While Black men and other minorities have better access to social institutions, their degree of access and participation is regulated by aspects of their social position. In addition to ability, skill and competency, attributes such as cultural background and character influence Black men’s interactions with social institutions (Hughs 2004). Various sports institutions, like the NBA, are actively engaging in monitoring and regulating public perceptions of Black athletes. Allen Iverson, a young Black male who played professionally in the NBA provides evidence for how institutions evaluate or regulate Black men’s presentation of self. Although Iverson’s team benefited from his physical ability and athletic exceptionalism on the court, there was a negative response to how he presented himself, especially in regard to his attire. In fact, policies were enacted mandating that players’ wardrobes fit a certain mold. Thus, appropriate game day attire in the NBA was in response to Iverson’s presentation of self which did not reflect dominant ideologies about professionalism (Cunningham 2009). While Iverson serves as just one example of how institutions aim to alter the presentation of Black males, this case evidences the extent to which dominant (or public) perceptions of Black men determines Black males’ experiences within sports programs and decisions to join even in their youth.
Conclusion, Implications, and Recommendations
Youths’ participation in sports is driven by diverse forces such as the influence of others (like parents and peers) and internal characteristics and drivers. Emphasis on the motivation of Black male youth in the US, point to an underexplored gap in the literature—specific discussion of the motivations of Black male adolescents to join sports early in the life course. We argue that consideration of the social, cultural and structural reality shaping the social position of Black men adds nuance to Black male youths’ decisions to participate in sports. Their racial identity exposes them to structural and cultural forces that shape their everyday lives. Sports and athletic programming are merely sites in which to observe the socio-cultural forces acting upon Black male youth. Institutions endeavor to construct the roles and life outcomes of young Black adolescents and therefore their contact and experiences with sports is situated in a larger racialized social world.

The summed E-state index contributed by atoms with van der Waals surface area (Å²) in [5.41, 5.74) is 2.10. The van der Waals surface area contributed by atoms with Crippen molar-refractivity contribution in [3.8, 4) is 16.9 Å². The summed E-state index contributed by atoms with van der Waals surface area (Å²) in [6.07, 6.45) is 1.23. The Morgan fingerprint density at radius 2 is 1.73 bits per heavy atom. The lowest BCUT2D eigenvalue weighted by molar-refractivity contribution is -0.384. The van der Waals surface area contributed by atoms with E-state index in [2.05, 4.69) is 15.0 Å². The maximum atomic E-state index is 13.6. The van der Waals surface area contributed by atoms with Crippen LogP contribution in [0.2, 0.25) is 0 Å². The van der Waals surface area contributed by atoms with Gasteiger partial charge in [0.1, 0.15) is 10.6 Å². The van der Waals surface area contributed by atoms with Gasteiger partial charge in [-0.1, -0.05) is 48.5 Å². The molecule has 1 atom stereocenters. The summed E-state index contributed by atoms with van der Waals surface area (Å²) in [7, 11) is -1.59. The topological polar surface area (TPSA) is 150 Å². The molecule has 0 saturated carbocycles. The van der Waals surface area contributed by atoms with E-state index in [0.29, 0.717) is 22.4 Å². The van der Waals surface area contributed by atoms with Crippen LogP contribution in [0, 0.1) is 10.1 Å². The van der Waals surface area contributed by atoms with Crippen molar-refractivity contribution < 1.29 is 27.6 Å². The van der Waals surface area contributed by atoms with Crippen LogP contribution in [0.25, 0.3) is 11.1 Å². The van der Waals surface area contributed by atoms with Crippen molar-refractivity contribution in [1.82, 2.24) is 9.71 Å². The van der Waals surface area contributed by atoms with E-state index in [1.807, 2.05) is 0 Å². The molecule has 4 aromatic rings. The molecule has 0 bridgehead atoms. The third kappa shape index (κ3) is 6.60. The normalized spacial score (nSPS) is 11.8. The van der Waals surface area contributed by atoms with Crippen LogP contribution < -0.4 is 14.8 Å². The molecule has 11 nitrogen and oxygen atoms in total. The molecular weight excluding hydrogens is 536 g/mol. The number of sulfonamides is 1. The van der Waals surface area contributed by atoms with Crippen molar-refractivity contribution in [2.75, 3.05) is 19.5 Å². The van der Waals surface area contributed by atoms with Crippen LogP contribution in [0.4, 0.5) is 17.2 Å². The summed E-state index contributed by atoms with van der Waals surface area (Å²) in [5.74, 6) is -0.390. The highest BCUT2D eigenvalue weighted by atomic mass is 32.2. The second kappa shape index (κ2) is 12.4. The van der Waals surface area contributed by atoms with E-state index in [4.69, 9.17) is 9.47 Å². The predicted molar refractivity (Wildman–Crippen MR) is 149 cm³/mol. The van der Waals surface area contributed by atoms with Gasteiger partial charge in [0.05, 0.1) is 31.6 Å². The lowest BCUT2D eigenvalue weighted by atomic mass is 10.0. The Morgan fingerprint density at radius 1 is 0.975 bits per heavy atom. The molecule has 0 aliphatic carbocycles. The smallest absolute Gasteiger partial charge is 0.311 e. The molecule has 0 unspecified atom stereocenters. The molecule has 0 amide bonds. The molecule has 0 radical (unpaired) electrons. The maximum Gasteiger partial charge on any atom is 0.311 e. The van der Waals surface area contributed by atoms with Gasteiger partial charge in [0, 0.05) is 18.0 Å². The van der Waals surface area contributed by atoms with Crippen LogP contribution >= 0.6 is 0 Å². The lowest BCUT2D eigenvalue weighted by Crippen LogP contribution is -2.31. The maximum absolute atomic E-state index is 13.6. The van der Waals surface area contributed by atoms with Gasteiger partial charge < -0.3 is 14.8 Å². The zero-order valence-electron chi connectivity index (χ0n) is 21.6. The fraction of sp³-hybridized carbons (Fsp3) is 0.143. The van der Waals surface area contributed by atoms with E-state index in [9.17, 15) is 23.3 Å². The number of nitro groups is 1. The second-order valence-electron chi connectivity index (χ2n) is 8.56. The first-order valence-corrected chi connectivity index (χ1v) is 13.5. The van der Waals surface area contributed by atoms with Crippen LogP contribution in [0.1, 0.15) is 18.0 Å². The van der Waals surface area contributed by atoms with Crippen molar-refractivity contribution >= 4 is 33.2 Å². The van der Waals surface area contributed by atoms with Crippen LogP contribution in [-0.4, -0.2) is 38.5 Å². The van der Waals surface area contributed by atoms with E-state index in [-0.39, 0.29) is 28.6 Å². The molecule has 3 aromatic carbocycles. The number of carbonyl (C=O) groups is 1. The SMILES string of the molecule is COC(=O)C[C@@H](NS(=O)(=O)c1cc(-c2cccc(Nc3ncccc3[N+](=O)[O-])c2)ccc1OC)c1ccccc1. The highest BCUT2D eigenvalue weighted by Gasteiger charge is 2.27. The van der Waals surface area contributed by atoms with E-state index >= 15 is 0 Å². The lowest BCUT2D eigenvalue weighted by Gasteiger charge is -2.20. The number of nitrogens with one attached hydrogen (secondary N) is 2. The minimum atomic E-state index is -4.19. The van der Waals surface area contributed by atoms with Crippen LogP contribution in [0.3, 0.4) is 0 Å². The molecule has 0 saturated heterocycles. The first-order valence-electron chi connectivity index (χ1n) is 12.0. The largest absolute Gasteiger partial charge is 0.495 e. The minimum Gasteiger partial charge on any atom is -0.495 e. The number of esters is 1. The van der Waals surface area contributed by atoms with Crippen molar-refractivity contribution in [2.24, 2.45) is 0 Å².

Much like other institutions that maintain dominant ideologies about race, class, and gender, sports institutions and organizations are engaging in strategies of social control or racial projects (Omni and Winant 1986). In a society with rampant ideologies and stereotypes about the character, behavior, and promise of Black male youth, schools are directly engaged in their socialization. Sports facilitate this process. The interactions between educational institutions, Black male youth and their participation in athletics reveal the propensity of institutions to influence social perceptions and responses to members of particular social groups. Even so, in practice, schools and school actors attempt to fix Black male youth, using athletic participation.
While Black male youths may have intrinsic and extrinsic motivations for joining organized sports programs, the institutional roles of schools and their investment in these young people as racial projects is a significant addition to knowledge of the mechanisms driving sports participation. Future research should explore the extent to which these processes occur and how youth respond to institutional pressures to participate in sports. More pointedly, future research should explore the institutional culture of schools that Black male youth attend and how interactions between school actors and students drive some students to participate in sports. Research also should explore why some Black males choose not to participate in sports in order to better understand the motivations of those who do. Patterns surrounding individual characteristics (like socio-economic background) and institutional characteristics (such as school, racial and socio-economic composition) could emerge to tell a greater story of Black males’ involvement in sports activities.